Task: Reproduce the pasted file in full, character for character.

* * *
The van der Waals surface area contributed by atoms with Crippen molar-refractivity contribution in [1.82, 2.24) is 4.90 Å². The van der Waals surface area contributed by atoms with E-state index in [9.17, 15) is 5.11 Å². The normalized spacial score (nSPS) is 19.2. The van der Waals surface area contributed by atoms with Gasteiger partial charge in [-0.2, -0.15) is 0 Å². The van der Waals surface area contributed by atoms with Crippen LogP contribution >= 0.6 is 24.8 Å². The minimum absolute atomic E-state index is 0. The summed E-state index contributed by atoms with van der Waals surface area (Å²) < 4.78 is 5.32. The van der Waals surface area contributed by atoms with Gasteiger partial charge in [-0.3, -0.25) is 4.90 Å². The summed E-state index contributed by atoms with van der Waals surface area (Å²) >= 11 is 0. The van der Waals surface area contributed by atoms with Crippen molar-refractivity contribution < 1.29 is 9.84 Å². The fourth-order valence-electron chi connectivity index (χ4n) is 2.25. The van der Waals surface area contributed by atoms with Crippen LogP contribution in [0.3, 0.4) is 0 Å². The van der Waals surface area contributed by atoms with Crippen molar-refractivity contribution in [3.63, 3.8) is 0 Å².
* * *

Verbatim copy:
The van der Waals surface area contributed by atoms with Crippen molar-refractivity contribution in [1.82, 2.24) is 4.90 Å². The van der Waals surface area contributed by atoms with E-state index in [9.17, 15) is 5.11 Å². The normalized spacial score (nSPS) is 19.2. The van der Waals surface area contributed by atoms with Gasteiger partial charge in [-0.2, -0.15) is 0 Å². The van der Waals surface area contributed by atoms with Crippen LogP contribution >= 0.6 is 24.8 Å². The minimum absolute atomic E-state index is 0. The summed E-state index contributed by atoms with van der Waals surface area (Å²) < 4.78 is 5.32. The van der Waals surface area contributed by atoms with Gasteiger partial charge in [-0.3, -0.25) is 4.90 Å². The summed E-state index contributed by atoms with van der Waals surface area (Å²) >= 11 is 0. The van der Waals surface area contributed by atoms with Crippen molar-refractivity contribution < 1.29 is 9.84 Å². The fourth-order valence-electron chi connectivity index (χ4n) is 2.25. The van der Waals surface area contributed by atoms with Crippen LogP contribution in [0.3, 0.4) is 0 Å². The van der Waals surface area contributed by atoms with Crippen molar-refractivity contribution in [3.63, 3.8) is 0 Å².